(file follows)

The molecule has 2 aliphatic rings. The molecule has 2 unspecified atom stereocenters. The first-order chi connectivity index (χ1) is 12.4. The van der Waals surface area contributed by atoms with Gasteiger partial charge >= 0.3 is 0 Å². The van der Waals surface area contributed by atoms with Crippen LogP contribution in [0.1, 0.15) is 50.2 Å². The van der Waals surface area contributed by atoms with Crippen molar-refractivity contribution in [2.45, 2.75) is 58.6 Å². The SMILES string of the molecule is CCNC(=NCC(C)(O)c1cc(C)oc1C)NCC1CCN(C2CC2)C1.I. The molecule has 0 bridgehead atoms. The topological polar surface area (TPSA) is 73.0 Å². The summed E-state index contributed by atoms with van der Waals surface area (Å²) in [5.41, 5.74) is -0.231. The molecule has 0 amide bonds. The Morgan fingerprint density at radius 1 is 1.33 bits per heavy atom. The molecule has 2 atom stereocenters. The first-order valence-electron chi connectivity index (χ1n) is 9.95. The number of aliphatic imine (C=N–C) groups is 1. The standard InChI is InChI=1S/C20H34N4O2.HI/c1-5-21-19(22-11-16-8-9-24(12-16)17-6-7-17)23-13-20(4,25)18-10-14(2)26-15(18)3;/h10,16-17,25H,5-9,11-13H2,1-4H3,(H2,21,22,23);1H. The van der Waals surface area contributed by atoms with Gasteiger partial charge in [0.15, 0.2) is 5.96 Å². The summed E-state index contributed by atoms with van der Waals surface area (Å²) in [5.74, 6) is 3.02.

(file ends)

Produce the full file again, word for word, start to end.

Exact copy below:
The molecule has 2 aliphatic rings. The molecule has 2 unspecified atom stereocenters. The first-order chi connectivity index (χ1) is 12.4. The van der Waals surface area contributed by atoms with Gasteiger partial charge >= 0.3 is 0 Å². The van der Waals surface area contributed by atoms with Crippen LogP contribution in [0.1, 0.15) is 50.2 Å². The van der Waals surface area contributed by atoms with Crippen molar-refractivity contribution in [2.45, 2.75) is 58.6 Å². The SMILES string of the molecule is CCNC(=NCC(C)(O)c1cc(C)oc1C)NCC1CCN(C2CC2)C1.I. The molecule has 0 bridgehead atoms. The topological polar surface area (TPSA) is 73.0 Å². The summed E-state index contributed by atoms with van der Waals surface area (Å²) in [5.41, 5.74) is -0.231. The molecule has 0 amide bonds. The Morgan fingerprint density at radius 1 is 1.33 bits per heavy atom. The molecule has 2 atom stereocenters. The first-order valence-electron chi connectivity index (χ1n) is 9.95. The number of aliphatic imine (C=N–C) groups is 1. The standard InChI is InChI=1S/C20H34N4O2.HI/c1-5-21-19(22-11-16-8-9-24(12-16)17-6-7-17)23-13-20(4,25)18-10-14(2)26-15(18)3;/h10,16-17,25H,5-9,11-13H2,1-4H3,(H2,21,22,23);1H. The van der Waals surface area contributed by atoms with Gasteiger partial charge in [0.15, 0.2) is 5.96 Å². The summed E-state index contributed by atoms with van der Waals surface area (Å²) in [5.74, 6) is 3.02.